Do Not Disturb

Do Not Disturb

An Excerpt from Susan Knilans & Jacqueline Freeman’s new book “What Bees Want” 

“Alas, many hives are forced to operate according to a beekeeper’s agenda. Sadly that agenda often prioritizes more honey production and pollination services instead of putting the evolutionary needs of the bees first.”—Song of Increase

A primary tenet in our style of keeping bees is what we call “very low intervention.” That is, we keep out of our hives. This is not lazy beekeeping. Bees are extraordinarily complex beings in their hive culture, and our understanding of them is at a very basic, simple level. Our inspections are—to the bees—chaotic intrusions into their day.

Throughout this book, we’ve stressed the importance of listening to our bees. Listening with the eyes, the ears, the nose, the intuition. Bees tell us that they are not interested in us poking our nose in their insides—which is good way of describing the interior of a hive. If bees were pleased with us mucking about in their uterus (brood comb) pantry (honeycomb), and lungs (beeswax), we would not have to protect our bodies from their stings with hazmat-style bee suits.

Learning to leave the bees to themselves may be the hardest skill to acquire as a bee tender. But it is well worth the learning: First—do nothing. Then, do nothing a little longer.

In most cases if a colony is truly failing, there will be little you can do to bring it back. Our approach with bees includes a willingness to let failing colonies perish. In these difficult times, bees are—like us—having to find new ways to deal with a shifting environment. Not all colonies will find the means to survive these times. 

Our task is to support the colonies with good forage, small well-insulated homes, water, and food when needed. Failing colonies leave behind the gifts of honey, wax, and propolis that will offer a fine head start for the next colony who inhabits the nest. Perhaps this is what Nature intended: In each colony’s failure dwells a gift of wax and propolis and perhaps some honey to future bees.

For most new  bee-tenders, the urge to intercede is relentless. In the beginning of a bee journey, we have little deep knowing of the bees, and many worries. We’re not sure what we are seeing at the hive entrance, and above all, we don’t want to make any mistakes that will harm the bees.

Fortunately, preservation-style beekeeping ensures that you will not be participating in activities that can harm your bees. By allowing them to manage their nest and interfering as little as possible, you are granting them the greatest opportunity for success and good health. If the colony fails, it was not you that failed them.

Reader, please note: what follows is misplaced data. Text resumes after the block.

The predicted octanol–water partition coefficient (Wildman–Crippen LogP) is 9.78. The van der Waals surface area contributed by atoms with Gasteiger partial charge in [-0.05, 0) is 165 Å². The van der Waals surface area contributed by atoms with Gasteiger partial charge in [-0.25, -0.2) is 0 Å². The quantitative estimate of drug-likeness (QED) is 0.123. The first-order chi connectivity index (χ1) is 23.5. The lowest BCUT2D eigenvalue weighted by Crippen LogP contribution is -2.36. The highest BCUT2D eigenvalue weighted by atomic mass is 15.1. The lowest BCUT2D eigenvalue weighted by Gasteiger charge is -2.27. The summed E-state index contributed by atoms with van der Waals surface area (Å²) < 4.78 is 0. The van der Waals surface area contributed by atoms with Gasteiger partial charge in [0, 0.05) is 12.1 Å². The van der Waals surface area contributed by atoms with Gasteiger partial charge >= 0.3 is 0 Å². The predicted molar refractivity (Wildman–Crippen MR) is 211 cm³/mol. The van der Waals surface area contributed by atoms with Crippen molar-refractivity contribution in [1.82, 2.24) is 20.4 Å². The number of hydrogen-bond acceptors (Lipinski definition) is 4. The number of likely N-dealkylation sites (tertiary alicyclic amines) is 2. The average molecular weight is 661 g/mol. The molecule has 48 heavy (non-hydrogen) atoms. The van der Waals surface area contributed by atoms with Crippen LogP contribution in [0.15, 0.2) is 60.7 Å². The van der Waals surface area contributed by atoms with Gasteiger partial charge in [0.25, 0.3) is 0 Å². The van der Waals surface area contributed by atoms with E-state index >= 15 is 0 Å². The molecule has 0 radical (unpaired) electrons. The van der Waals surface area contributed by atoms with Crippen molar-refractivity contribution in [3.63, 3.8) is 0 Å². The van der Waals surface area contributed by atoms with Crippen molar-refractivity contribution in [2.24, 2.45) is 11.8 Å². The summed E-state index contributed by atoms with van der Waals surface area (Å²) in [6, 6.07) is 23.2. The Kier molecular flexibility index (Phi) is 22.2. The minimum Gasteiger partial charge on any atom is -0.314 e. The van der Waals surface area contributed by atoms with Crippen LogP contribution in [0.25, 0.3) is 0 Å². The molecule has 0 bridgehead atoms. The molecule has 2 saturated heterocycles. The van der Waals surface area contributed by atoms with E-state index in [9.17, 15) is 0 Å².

It is wise not to think of your bees as pets or as livestock. Or even as “your” bees. Our pets and farm animals require our care to survive. Bees need the opposite from us. They require that we keep our hands mostly in our pockets, and allow them to just be. 

Dabbling inside of a superorganism, we can’t help but blunder. Such a complex creature is beyond our ken and requires that we approach it with reverence and restraint, and trust that 30 million years of evolution have provided bees with everything they need to adjust to any challenge Nature throws at them.

Bees have collective behavior patterns that protect the entire colony from disease and parasites. Groups of bees within the colony can assess problems and create solutions on literally a moment-by-moment basis. For example, when sickly or aged bees die inside the hive, a group of undertaker bees will find them and carry them outside for disposal a good distance from the hive. 

If another group of bees notice some of the brood have mites, they take on the self-developed hygienic behavior of opening the cell and removing the infected larvae, again taking them a far distance from the hive. Removing dead and diseased bee bodies keeps the hive clean and healthy. 

Responding to diseases like chalk brood that are caused by moisture, the colony can, as a group, increase the hive’s internal temperature and overcome the pathogen. Each bee with her housemates works to do her share. And collectively, they accomplish large tasks.

Their healing capacity is also tied to their ability to seal off the hive with propolis which lets the propolis’s curative scents bring about their healing. They are driven to be healthy and use their skills to do whatever is needed to survive.